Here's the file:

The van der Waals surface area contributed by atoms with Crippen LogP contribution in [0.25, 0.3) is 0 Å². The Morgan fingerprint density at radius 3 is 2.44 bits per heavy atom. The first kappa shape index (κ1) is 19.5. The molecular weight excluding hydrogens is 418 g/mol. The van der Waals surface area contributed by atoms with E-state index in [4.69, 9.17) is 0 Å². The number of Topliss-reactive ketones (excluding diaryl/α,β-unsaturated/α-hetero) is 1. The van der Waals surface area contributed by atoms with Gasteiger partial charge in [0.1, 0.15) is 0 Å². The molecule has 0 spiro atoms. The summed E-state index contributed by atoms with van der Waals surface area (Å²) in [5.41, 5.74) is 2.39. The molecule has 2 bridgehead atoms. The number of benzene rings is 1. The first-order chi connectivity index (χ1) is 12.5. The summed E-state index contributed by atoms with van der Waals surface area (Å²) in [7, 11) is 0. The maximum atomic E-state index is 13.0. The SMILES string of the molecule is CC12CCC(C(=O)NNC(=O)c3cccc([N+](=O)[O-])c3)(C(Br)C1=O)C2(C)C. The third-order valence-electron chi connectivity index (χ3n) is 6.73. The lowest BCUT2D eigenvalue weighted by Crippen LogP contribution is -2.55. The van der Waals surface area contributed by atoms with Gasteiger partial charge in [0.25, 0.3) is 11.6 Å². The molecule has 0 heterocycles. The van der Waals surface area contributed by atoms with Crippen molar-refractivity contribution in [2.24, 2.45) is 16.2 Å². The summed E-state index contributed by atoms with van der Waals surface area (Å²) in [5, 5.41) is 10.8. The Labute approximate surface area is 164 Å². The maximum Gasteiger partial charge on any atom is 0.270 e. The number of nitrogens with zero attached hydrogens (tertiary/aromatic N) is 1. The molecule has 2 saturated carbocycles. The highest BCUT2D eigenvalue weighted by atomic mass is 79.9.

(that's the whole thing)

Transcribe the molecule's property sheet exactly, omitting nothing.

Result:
The van der Waals surface area contributed by atoms with Crippen LogP contribution in [0.25, 0.3) is 0 Å². The Morgan fingerprint density at radius 3 is 2.44 bits per heavy atom. The first kappa shape index (κ1) is 19.5. The molecular weight excluding hydrogens is 418 g/mol. The van der Waals surface area contributed by atoms with E-state index in [4.69, 9.17) is 0 Å². The number of Topliss-reactive ketones (excluding diaryl/α,β-unsaturated/α-hetero) is 1. The van der Waals surface area contributed by atoms with Gasteiger partial charge in [0.1, 0.15) is 0 Å². The molecule has 0 spiro atoms. The summed E-state index contributed by atoms with van der Waals surface area (Å²) in [5.41, 5.74) is 2.39. The molecule has 2 bridgehead atoms. The number of benzene rings is 1. The first-order chi connectivity index (χ1) is 12.5. The summed E-state index contributed by atoms with van der Waals surface area (Å²) in [7, 11) is 0. The maximum atomic E-state index is 13.0. The SMILES string of the molecule is CC12CCC(C(=O)NNC(=O)c3cccc([N+](=O)[O-])c3)(C(Br)C1=O)C2(C)C. The third-order valence-electron chi connectivity index (χ3n) is 6.73. The lowest BCUT2D eigenvalue weighted by Crippen LogP contribution is -2.55. The van der Waals surface area contributed by atoms with Gasteiger partial charge in [0.25, 0.3) is 11.6 Å². The molecule has 0 heterocycles. The van der Waals surface area contributed by atoms with Crippen molar-refractivity contribution in [2.24, 2.45) is 16.2 Å². The summed E-state index contributed by atoms with van der Waals surface area (Å²) in [5, 5.41) is 10.8. The Labute approximate surface area is 164 Å². The maximum Gasteiger partial charge on any atom is 0.270 e. The number of nitrogens with zero attached hydrogens (tertiary/aromatic N) is 1. The molecule has 2 saturated carbocycles. The highest BCUT2D eigenvalue weighted by atomic mass is 79.9.